Posted by Jonathan Maus (Publisher/Editor) on November 13th, 2015 at 2:15 pm
City Council voted 5-0 yesterday to authorize grant applications for five major bikeway projects. The $9 million in grant requests would help the Bureau of Transportation fund a host of key projects, some of which have languished on lists and in the hearts of advocates for many years.
PBOT is applying for the funding through two Oregon Department of Transportation sources: The lottery-funded Connect Oregon prgogram and the “Enhance” pot of the Statewide Transportation Improvement Program (STIP). Within ODOT, these are rare pots of money that can fund projects not on the highway right-of-way (in Oregon, gas tax funds are constitutionally required to be spend on “highways”).
PBOT is requesting $6.96 million from Connect Oregon, which will dole out $42 million total statewide, and $5.5 million from STIP Enhance, a program with $30 million available statewide. Both of these programs require substantial “local match” dollars (30% and 10.3% of total project cost respectively) and PBOT has worked with Portland Parks & Recreation to use System Development Charges to come up with most of it.
Here are the projects, descriptions (from PBOT) and requested amounts (Note: These are grant request amounts, not total project cost amounts.):
- I-205 Path to Gateway Green Connector/HOP Neighborhood Greenway – Build a ped/bike undercrossing of I-205 as well as greenway and crossing improvements and provide connections to the I-205 Multi-Use Path and Gateway Green. $3,000,000
SE 70s Neighborhood Greenway – Develop a critical neighborhood bikeway along the SE 70s corridor between NE Sacamento and SE Flavel and create an over five mile parallel facility to 82nd Ave. $2,500,000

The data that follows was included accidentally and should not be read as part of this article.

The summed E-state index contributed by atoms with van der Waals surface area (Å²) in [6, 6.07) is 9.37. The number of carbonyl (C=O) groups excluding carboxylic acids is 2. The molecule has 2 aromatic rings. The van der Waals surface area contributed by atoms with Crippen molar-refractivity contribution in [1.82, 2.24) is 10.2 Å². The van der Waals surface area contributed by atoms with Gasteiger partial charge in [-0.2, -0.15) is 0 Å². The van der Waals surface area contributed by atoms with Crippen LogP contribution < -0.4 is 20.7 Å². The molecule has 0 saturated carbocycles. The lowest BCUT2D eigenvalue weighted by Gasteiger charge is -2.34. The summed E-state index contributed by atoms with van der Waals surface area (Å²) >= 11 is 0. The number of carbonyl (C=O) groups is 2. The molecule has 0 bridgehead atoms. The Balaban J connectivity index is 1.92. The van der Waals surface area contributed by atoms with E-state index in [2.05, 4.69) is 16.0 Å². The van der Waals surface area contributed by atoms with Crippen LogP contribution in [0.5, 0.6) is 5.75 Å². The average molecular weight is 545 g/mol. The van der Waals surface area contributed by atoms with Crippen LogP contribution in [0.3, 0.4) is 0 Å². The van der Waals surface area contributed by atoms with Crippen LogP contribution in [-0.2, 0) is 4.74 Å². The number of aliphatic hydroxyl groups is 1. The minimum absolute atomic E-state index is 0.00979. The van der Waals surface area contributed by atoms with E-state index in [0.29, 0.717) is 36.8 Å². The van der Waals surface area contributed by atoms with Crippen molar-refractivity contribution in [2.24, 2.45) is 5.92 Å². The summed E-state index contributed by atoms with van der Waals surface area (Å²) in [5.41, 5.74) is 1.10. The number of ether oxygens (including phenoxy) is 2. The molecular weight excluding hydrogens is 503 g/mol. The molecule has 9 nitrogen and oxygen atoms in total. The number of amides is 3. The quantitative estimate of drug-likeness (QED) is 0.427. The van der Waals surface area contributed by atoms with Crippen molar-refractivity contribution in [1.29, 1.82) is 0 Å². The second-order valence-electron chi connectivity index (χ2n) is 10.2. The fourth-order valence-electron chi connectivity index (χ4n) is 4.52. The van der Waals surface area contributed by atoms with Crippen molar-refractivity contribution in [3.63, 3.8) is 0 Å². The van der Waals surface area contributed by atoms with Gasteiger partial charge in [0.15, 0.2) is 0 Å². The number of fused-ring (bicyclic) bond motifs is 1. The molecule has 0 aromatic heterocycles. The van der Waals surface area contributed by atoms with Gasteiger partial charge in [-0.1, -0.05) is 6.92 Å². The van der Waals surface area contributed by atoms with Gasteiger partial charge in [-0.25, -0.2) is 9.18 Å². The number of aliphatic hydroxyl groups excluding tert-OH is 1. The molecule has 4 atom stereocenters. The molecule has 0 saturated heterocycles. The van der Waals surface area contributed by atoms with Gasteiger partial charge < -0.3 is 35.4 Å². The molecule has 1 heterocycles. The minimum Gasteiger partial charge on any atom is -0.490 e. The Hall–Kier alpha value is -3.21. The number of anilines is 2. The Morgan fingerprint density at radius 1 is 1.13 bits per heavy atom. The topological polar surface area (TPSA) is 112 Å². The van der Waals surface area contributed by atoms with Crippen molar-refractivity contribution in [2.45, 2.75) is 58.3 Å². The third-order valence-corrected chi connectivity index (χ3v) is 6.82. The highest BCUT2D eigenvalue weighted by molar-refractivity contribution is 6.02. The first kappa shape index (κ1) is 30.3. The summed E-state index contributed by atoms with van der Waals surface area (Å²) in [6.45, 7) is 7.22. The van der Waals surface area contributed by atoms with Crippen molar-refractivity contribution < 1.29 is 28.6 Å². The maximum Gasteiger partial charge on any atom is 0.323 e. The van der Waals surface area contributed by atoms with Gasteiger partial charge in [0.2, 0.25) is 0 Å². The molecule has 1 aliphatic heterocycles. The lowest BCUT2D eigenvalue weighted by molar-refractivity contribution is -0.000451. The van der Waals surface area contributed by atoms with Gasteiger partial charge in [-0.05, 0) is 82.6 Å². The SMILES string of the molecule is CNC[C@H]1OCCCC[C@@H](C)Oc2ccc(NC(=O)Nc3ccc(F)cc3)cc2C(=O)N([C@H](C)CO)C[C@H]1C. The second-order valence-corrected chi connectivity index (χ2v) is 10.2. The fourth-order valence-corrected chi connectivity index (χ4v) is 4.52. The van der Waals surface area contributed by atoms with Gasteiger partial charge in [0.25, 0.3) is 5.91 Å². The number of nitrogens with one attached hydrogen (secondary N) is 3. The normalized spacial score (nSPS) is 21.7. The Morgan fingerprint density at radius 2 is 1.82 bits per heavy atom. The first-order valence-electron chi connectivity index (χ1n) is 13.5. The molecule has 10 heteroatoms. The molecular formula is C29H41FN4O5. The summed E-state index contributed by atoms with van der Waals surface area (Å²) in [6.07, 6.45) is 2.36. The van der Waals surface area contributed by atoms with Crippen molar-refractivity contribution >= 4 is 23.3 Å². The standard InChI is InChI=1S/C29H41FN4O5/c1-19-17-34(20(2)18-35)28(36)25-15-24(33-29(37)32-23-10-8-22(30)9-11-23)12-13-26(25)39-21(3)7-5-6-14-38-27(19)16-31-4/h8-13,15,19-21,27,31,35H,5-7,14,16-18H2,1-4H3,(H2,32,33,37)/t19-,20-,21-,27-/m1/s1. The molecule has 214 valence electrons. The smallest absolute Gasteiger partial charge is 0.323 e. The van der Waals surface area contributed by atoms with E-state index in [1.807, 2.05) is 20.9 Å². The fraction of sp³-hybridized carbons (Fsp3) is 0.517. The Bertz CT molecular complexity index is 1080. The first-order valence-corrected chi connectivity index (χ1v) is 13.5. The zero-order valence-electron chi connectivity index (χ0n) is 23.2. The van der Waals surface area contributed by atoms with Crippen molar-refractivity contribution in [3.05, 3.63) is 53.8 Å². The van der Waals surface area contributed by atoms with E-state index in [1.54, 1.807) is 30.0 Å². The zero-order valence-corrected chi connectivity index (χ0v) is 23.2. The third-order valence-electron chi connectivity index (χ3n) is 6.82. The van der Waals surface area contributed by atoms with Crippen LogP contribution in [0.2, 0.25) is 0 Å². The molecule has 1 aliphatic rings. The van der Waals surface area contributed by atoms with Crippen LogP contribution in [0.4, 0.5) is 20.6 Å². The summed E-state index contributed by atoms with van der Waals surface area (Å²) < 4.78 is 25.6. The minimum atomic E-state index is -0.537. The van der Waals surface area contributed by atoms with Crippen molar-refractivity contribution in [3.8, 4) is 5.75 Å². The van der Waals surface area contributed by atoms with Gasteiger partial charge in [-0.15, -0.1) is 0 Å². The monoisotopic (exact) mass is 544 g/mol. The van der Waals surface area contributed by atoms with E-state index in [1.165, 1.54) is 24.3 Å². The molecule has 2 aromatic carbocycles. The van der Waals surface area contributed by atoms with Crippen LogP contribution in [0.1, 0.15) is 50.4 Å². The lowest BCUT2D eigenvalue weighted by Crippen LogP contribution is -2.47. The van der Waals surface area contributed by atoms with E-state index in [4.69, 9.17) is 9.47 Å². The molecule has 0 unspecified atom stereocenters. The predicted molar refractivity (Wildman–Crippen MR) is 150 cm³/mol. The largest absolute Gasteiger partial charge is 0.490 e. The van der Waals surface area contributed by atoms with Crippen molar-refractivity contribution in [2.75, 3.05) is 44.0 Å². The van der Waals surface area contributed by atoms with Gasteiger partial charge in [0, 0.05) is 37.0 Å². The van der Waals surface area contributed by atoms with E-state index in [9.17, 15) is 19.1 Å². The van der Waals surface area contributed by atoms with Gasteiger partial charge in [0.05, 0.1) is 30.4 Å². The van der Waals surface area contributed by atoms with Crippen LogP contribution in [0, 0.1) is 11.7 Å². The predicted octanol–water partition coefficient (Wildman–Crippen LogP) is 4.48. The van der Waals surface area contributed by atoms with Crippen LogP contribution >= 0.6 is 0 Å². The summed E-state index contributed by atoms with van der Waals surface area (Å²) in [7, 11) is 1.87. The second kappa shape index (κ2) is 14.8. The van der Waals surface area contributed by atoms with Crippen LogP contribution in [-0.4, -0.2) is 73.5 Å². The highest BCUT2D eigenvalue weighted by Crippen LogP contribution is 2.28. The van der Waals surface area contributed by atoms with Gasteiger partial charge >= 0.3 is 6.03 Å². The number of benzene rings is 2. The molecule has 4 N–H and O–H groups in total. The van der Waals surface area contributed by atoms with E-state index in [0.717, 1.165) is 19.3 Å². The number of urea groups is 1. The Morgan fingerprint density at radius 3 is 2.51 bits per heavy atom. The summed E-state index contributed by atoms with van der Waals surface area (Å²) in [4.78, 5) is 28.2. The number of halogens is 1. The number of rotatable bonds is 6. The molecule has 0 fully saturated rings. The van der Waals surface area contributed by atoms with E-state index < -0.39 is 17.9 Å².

Flanders City Greenway – Build an active transportation bridge over I-405 and other improvements to provide a much needed east-west walking and bicycling route connecing the dense NW neighborhoods to the Waterfront and Steel bridge, while also relieving congestion on parallel arterial streets and improving vehicle access to and from the interstate freeway system. $2,500,000
- Naito Crossing – Improve the safety of a Naito Parkway Crossing, providing a major central city connection between Flanders to the Steel Bridge and Waterfront Park. $500,000
Red Electric Trail – This project will complete a section of the regionally significant Red Electric Trail and will provide connections to several schools, parks, libraries, community centers, and natural areas. $609,000
[The city is also applying for $3.35 million to purchase three new streetcar vehicles from the City of Seattle.]
Four of these projects should look very familiar to many of you. The I-205 undercrossing project is the easternmost segment of the long lost Sullivan’s Gulch project. The “Flanders City Greenway” was first promised to bike advocates over a decade ago. It was resurrected by former Mayor Sam Adams when he tried to re-use the old Sauvie Island Bridge, only to have his plan fall victim to a heated mayoral race. The “Naito Crossing” is none other than the Naito Gap that we’ve reported on many times over the years. And the Red Electric Trail has been a dream of southwest neighborhood advocates for as long as I can remember.
Keep in mind these projects don’t make it onto the list unless they have a good chance at getting funded. At Council yesterday PBOT’s Mark Lear said bluntly, “We want to win.”
Council members were supportive of all the project in their unanimous vote. The only questions Lear fielded came from Commissioner Dan Saltzman who asked about the total cost of the Flanders bikeway bridge (which is estimated to be about $5-7 million). Before her yes vote, Commissioner Amanda Fritz said, “Like Commissioner Saltzman, I’m concerned about the high cost of the Flanders Street Greenway but I recognize that’s a decision that’s been made by the commissioner of transportation.”
This is the first step in what will be a year-long process. Stay tuned for more details about each project and opportunities to weigh in.
— Jonathan Maus, (503) 706-8804 – firstname.lastname@example.org